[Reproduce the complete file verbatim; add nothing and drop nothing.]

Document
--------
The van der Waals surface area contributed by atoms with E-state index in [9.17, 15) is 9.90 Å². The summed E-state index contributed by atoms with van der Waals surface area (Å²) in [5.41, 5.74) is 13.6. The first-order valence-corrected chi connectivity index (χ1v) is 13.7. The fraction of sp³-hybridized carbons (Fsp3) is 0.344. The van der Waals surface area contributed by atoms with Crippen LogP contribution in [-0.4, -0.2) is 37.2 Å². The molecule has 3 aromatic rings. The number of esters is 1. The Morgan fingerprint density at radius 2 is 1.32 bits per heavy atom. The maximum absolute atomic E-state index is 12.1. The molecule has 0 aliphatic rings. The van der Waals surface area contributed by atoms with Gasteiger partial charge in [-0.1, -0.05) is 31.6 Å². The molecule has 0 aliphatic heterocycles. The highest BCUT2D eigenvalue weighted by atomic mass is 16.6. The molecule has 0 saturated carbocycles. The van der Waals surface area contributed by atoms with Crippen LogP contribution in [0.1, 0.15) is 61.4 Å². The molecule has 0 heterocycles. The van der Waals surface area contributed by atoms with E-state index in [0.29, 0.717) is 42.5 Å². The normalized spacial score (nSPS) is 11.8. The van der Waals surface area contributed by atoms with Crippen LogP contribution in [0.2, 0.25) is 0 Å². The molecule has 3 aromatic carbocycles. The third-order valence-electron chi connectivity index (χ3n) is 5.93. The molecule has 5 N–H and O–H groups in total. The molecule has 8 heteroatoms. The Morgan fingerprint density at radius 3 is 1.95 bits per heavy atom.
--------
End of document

The van der Waals surface area contributed by atoms with E-state index in [9.17, 15) is 9.90 Å². The summed E-state index contributed by atoms with van der Waals surface area (Å²) in [5.41, 5.74) is 13.6. The first-order valence-corrected chi connectivity index (χ1v) is 13.7. The fraction of sp³-hybridized carbons (Fsp3) is 0.344. The van der Waals surface area contributed by atoms with Crippen LogP contribution in [-0.4, -0.2) is 37.2 Å². The molecule has 3 aromatic rings. The number of esters is 1. The Morgan fingerprint density at radius 2 is 1.32 bits per heavy atom. The maximum absolute atomic E-state index is 12.1. The molecule has 0 aliphatic rings. The van der Waals surface area contributed by atoms with Gasteiger partial charge in [-0.1, -0.05) is 31.6 Å². The molecule has 0 aliphatic heterocycles. The highest BCUT2D eigenvalue weighted by atomic mass is 16.6. The molecule has 0 saturated carbocycles. The van der Waals surface area contributed by atoms with Crippen LogP contribution in [0.1, 0.15) is 61.4 Å². The molecule has 0 heterocycles. The van der Waals surface area contributed by atoms with E-state index in [0.29, 0.717) is 42.5 Å². The normalized spacial score (nSPS) is 11.8. The van der Waals surface area contributed by atoms with Crippen LogP contribution in [0.2, 0.25) is 0 Å². The molecule has 3 aromatic carbocycles. The third-order valence-electron chi connectivity index (χ3n) is 5.93. The molecule has 5 N–H and O–H groups in total. The molecule has 8 heteroatoms. The Morgan fingerprint density at radius 3 is 1.95 bits per heavy atom.